The Biggest Festival of the Year
But there was plenty of time in the schedule for me at the town’s all-night God of Fire Festival. The fire department treated me last year: I was handed drinks by ten different people and spent an eternity talking about life and God using hand signals and one-syllable words, and at the end I was given a Japanese fireman’s robe. This year, I knew much more about the language, culture, and people, and I wasn’t so drunk. Thanks to these changes the place looked smaller, friendlier, and more peaceful, and it was really exciting without being scary. (Scary, you say? Just wait a couple paragraphs.)
I donned my fireman’s robe, walked the hundred meters from my new home to the temple, and talked to parents and students (including some junior high grads, many of whom have much thinner eyebrows now). The other half, of the time, I was running and wrestling. All night, the young people and old people from a certain neighborhood (Shimo-Uso: they live in the mountains and like to be the best at everything) vie for control of the temple. The young people bang drums, blow horns, and rush at the old people of the neighborhood. They crash into each other and grapple for the high ground. I was a guest and occasional flag-bearer of the young guns. I picked up a bunch of bruises, accidentally cut a guy’s forehead open with the flag (luckily he was OK ten minutes later, so World War III was averted), and thoroughly enjoyed myself. “Don’t let the foreigner in!” people shouted, all in good fun. I do wish we’d taken the temple a few more times, but the elders were too heavy and too wily. During one run, a 70-year old man grabbed my neck, and I had to choose between the temple or and my consciousness.
A big fire burned in the temple square all night. At the end, the firefighters simmered it down to a bed of coals and ashes. The people of Shimo-Uso stripped to their loincloths and pushed a huge cart across the ashes ten times (at this time, I was talking to the fire chiefs, who were missing me, so I unfortunately missed this chance to show everyone what an American really looks like). Then two of my students who live in the temple neighborhood received blessings, came down from the temple, and walked across fire. Did you catch that? Sorry, there are so many paragraphs that for the benefit of those who are skimming, I’ll hit Return:
Two of my students walked across fire.
A couple weeks ago, I asked one of my students what it was like to cross the coals in 2008. “I can’t remember,” he said. “I was too scared.” I was scared then, too. I frantically screamed the names of my students as they approached the fire. This time, I just prayed quietly. I saw now that they weren’t doing this to prove their manhood: they were doing it to express their faith. The boys don formal robes and swords and dance for the god all night. Then they put on even more formal clothing, trade their swords for staffs, and cross the hot coals three times apiece. It was hard for them to walk at school the next day, but their offering was good.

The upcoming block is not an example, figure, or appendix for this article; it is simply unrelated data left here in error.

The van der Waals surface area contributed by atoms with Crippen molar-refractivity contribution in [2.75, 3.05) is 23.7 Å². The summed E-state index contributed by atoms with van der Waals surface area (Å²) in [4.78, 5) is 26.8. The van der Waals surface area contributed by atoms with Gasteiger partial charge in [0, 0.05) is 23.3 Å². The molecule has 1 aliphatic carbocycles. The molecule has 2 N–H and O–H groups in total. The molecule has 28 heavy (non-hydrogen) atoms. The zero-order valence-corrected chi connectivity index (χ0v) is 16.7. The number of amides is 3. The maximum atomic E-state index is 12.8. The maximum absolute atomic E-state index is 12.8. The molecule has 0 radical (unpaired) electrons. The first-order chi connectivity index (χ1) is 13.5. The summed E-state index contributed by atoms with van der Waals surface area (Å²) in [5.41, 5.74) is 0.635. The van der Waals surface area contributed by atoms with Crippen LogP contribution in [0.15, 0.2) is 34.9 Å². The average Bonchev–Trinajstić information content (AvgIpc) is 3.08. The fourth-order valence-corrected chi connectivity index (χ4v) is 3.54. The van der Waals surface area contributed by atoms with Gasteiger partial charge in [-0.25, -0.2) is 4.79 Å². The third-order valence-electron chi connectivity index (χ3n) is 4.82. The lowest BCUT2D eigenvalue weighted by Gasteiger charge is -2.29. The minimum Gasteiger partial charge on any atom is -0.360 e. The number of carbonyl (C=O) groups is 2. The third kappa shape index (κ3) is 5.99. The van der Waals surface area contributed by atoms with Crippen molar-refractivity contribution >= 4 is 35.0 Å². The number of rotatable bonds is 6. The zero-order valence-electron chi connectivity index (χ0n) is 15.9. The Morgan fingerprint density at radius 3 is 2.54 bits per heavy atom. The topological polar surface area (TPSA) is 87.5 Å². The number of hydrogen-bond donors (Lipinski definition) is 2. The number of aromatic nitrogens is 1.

The King is Dead
This is behind the times, but better late than never: people here were really bummed about Michael Jackson’s death. Here he was a performer, not so much a tabloid subject, and he had some fantastic shows in Tokyo. MTV Japan mourned him for a week. My students never mentioned his name, and then suddenly he was their favorite musician. High school ALTs made mix tapes of Michael Jackson videos for class.
I don’t have the best perspective on this because I was still eating baby food at the time, but it seems like Michael Jackson and Michael Jordan represent the beginning of worldwide pop culture. They were the best at what they did, and everyone in the world knew about them. America was sending out cultural signals before then, but the rest of the world didn’t have reception. Then Asia, Eastern Europe, and Africa tuned in, and they couldn’t produce much of their own material yet so they got the two Michaels. Now the rest of the world has its own media, and while the American scene is still the standard, it isn’t everything, so people are less aware of it and less in love with it. “Thriller” and the Dream Team can never be topped. My kids know Jordan, but they don’t know Kobe Bryant or LeBron James. They know Jackson but not “American Idol” or Kanye West. America’s cultural trade surplus is shrinking on the other end, too, as Japanese anime and video games, European basketball players, Chinese musicians, and the like surpass our domestic product and find their own place in everyone’s homes.
Not having the Internet has been good for me. I’m slowly reading Haruki Murakami’s “Norwegian Wood” in Japanese. Instead of reaching out into the world in my free time, I reflect upon myself. With no one to communicate with, the past floats from up the deep. My mistakes and sins are more numerous than I’d thought, my pride greater than I’d expected. Keep me in your prayers.
I’ll be back online October 28th, and I’ll come back to America for two weeks over Christmas. My stay here finishes at the end of July, and next fall I’m going to study Mandarin in Taipei (unless the Politburo on the big continent makes me an offer I can’t refuse). Taiwan people, please introduce me to your churches and your grandparents!